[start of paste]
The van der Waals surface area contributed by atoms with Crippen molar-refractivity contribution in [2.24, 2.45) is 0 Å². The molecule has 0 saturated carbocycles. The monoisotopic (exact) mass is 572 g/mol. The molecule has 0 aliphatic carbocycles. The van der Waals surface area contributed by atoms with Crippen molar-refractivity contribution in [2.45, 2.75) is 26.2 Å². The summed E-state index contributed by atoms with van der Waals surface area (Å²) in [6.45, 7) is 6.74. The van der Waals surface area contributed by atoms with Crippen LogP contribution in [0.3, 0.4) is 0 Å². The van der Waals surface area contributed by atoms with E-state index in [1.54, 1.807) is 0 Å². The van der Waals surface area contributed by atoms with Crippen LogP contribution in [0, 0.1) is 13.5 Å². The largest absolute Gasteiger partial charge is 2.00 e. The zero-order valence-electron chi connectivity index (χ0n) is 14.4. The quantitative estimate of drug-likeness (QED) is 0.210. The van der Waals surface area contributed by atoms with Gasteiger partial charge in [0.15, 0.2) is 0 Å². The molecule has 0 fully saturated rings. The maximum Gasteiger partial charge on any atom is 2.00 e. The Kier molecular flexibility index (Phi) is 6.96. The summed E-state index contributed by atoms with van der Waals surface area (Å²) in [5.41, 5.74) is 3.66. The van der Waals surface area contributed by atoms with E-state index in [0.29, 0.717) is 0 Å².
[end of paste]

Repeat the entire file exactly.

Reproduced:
The van der Waals surface area contributed by atoms with Crippen molar-refractivity contribution in [2.24, 2.45) is 0 Å². The molecule has 0 saturated carbocycles. The monoisotopic (exact) mass is 572 g/mol. The molecule has 0 aliphatic carbocycles. The van der Waals surface area contributed by atoms with Crippen molar-refractivity contribution in [2.45, 2.75) is 26.2 Å². The summed E-state index contributed by atoms with van der Waals surface area (Å²) in [6.45, 7) is 6.74. The van der Waals surface area contributed by atoms with Crippen LogP contribution in [0.3, 0.4) is 0 Å². The van der Waals surface area contributed by atoms with E-state index in [1.54, 1.807) is 0 Å². The van der Waals surface area contributed by atoms with Crippen LogP contribution in [0, 0.1) is 13.5 Å². The largest absolute Gasteiger partial charge is 2.00 e. The zero-order valence-electron chi connectivity index (χ0n) is 14.4. The quantitative estimate of drug-likeness (QED) is 0.210. The van der Waals surface area contributed by atoms with Gasteiger partial charge in [0.15, 0.2) is 0 Å². The molecule has 0 fully saturated rings. The maximum Gasteiger partial charge on any atom is 2.00 e. The Kier molecular flexibility index (Phi) is 6.96. The summed E-state index contributed by atoms with van der Waals surface area (Å²) in [5.41, 5.74) is 3.66. The van der Waals surface area contributed by atoms with E-state index in [0.29, 0.717) is 0 Å².